MUMBAI: If you’ve seen the cult classic Sholay, it’s hard to imagine a different ending than what went down. However, recalling his own brush with the Censor Board back in the day, the movie’s director, Ramesh Sippy shared a fun fact with the audience at the Pune International Film Festival (PIFF) reports Indian Express.
Sippy, who was awarded the ‘PIFF Distinguished Personality Award’ at the festival, made the revelation to Dr Jabbar Patel during an interview.
When an audience member asked Sippy about his views on censorship in India, the filmmaker spoke about his own experiences with the Censor Board, before Sholay was released during the Emergency in August 1975.
“I had shot a different ending for Sholay, where Gabbar is killed by Thakur. But they (the Censor Board), didn’t allow that. They were not happy about Thakur killing Gabbar with his feet. I was also caught in a sticky situation; how else would Thakur kill him? He couldn’t have used a gun since he had no arms. They were also unhappy about too much violence, they said ‘you have to change the end’. I wasn’t happy, but I did that,” he shared. Recalling his own brush with censorship, Ramesh Sippy told the audience how he had to change the ending of the iconic film because the Censor Board did not quite take to the end envisaged by him. Sippy (70), who was awarded the ‘PIFF Distinguished Personality Award’ at the festival, made the revelation while being interviewed by Dr Jabbar Patel, during a PIFF Forum at the Raj Kapoor Pavilion. The Kapoor brothers – Randhir, Rishi and Rajiv – inaugurated the Forum on Friday.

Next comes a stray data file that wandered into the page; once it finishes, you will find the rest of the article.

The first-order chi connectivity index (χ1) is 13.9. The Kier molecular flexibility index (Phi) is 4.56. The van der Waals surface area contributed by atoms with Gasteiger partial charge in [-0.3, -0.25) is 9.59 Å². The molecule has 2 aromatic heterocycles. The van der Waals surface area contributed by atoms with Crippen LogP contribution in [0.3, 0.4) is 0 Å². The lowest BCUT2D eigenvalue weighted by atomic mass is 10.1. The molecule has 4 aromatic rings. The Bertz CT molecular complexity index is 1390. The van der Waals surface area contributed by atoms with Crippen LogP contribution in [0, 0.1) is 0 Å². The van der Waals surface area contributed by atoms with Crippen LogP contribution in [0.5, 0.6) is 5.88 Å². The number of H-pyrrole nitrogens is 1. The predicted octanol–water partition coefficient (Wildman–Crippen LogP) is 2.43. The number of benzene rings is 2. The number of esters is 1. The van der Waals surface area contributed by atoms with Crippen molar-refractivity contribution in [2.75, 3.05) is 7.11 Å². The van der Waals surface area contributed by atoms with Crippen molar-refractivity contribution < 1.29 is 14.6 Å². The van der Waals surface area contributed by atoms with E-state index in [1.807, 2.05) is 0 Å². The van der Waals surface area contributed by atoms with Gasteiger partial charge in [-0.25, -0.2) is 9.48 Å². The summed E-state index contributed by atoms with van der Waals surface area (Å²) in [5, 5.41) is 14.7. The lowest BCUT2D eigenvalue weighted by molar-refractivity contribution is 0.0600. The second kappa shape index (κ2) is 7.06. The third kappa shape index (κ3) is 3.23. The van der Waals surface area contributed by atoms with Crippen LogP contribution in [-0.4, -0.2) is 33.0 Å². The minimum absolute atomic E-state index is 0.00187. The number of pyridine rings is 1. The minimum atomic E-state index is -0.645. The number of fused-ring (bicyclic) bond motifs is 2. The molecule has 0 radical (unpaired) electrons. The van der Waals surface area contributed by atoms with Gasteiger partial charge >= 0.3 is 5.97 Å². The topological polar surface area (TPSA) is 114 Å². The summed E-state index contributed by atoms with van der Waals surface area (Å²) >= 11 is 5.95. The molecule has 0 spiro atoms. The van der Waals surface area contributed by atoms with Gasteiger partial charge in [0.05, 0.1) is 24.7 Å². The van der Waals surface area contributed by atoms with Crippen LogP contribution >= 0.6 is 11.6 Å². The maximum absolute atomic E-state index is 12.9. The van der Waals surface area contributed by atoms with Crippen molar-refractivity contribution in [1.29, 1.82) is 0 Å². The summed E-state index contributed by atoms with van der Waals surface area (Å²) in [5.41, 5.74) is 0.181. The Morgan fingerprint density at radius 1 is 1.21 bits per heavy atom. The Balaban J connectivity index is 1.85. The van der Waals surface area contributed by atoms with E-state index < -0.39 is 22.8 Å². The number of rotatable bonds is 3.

When an audience member asked Sippy about his views on the censorship situation in the country, the director spoke about his own experiences with the Censor Board, before Sholay was released during the Emergency, in August 1975.